Virginia Institute of Marine Science
JOURNAL OF GEOPHYSICAL RESEARCH-OCEANS
Because solar irradiance decreases approximately exponentially with depth in the sea, the increase in irradiance at the seabed from mid to low tide is greater than the decrease from mid to high tide. Summed over a day, this can lead to a net amplification of seabed irradiance in tidal waters compared to nontidal waters with the same mean depth and transparency. In this paper, this effect is quantified by numerical and analytical integration of the Lambert-Beer equation to derive the ratio of daily total seabed irradiance with and without a tide. Greatest amplification occurs in turbid water with large tidal range and low tide occurring at noon. The theoretical prediction is tested against observations of seabed irradiance in the coastal waters of North Wales where tidal amplification of seabed light by up to a factor of 7 is both observed and predicted. Increasing the strength of tidal currents tends to increase the turbidity of the water and hence reduce the light reaching the seabed, but this effect is made less by increasing tidal amplification, especially when low water is in the middle of the day. The ecological implications of tidal amplification are discussed. The productivity of benthic algae will be greater than that predicted by simple models which calculate seabed irradiance using the mean depth of water alone. Benthic algae are also able to live at greater depths in tidal waters than in nontidal waters with the same transparency.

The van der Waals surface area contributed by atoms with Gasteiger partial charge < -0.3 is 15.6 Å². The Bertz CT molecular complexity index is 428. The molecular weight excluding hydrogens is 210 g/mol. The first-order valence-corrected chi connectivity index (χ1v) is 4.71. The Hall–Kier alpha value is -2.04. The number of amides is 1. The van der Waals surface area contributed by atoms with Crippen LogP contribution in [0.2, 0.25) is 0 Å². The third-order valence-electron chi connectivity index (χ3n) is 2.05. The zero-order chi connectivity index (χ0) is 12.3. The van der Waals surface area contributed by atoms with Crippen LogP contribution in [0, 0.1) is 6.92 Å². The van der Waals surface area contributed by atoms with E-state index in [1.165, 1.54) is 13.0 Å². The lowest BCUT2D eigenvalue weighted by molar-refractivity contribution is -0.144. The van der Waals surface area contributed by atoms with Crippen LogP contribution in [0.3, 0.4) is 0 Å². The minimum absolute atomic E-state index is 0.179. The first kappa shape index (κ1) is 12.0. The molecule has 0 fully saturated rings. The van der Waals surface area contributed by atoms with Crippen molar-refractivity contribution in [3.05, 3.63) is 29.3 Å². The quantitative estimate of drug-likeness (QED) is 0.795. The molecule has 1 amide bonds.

Bowers, D. G. and Brubaker, John M., "Tidal amplification of seabed light" (2010). VIMS Articles. 268.